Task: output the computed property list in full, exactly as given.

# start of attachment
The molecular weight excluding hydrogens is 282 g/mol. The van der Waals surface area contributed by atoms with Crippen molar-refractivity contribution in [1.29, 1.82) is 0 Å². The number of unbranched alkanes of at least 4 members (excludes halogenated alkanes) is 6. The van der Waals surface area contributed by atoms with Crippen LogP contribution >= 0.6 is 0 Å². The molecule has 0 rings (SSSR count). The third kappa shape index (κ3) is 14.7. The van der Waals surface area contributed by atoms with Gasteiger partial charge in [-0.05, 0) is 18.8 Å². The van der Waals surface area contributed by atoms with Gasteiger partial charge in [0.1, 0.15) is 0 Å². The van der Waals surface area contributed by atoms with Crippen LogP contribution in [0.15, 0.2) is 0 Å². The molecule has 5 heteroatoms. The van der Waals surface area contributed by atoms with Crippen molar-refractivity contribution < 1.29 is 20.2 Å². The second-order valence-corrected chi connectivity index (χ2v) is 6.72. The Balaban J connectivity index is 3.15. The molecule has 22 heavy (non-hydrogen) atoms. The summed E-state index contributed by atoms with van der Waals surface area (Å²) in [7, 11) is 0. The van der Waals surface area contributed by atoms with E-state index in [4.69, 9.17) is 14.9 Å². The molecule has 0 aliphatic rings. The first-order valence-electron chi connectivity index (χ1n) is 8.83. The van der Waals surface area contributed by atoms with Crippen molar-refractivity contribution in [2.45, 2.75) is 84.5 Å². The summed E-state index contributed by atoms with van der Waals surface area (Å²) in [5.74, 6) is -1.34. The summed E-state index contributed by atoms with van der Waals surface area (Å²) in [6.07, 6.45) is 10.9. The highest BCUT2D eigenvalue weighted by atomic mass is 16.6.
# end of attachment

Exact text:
The molecular weight excluding hydrogens is 282 g/mol. The van der Waals surface area contributed by atoms with Crippen molar-refractivity contribution in [1.29, 1.82) is 0 Å². The number of unbranched alkanes of at least 4 members (excludes halogenated alkanes) is 6. The van der Waals surface area contributed by atoms with Crippen LogP contribution >= 0.6 is 0 Å². The molecule has 0 rings (SSSR count). The third kappa shape index (κ3) is 14.7. The van der Waals surface area contributed by atoms with Gasteiger partial charge in [-0.05, 0) is 18.8 Å². The van der Waals surface area contributed by atoms with Gasteiger partial charge in [0.1, 0.15) is 0 Å². The van der Waals surface area contributed by atoms with Crippen LogP contribution in [0.15, 0.2) is 0 Å². The molecule has 5 heteroatoms. The van der Waals surface area contributed by atoms with Crippen molar-refractivity contribution < 1.29 is 20.2 Å². The second-order valence-corrected chi connectivity index (χ2v) is 6.72. The Balaban J connectivity index is 3.15. The molecule has 22 heavy (non-hydrogen) atoms. The summed E-state index contributed by atoms with van der Waals surface area (Å²) in [7, 11) is 0. The van der Waals surface area contributed by atoms with E-state index in [4.69, 9.17) is 14.9 Å². The molecule has 0 aliphatic rings. The first-order valence-electron chi connectivity index (χ1n) is 8.83. The van der Waals surface area contributed by atoms with Crippen molar-refractivity contribution in [2.45, 2.75) is 84.5 Å². The summed E-state index contributed by atoms with van der Waals surface area (Å²) in [5.74, 6) is -1.34. The summed E-state index contributed by atoms with van der Waals surface area (Å²) in [6.07, 6.45) is 10.9. The highest BCUT2D eigenvalue weighted by atomic mass is 16.6.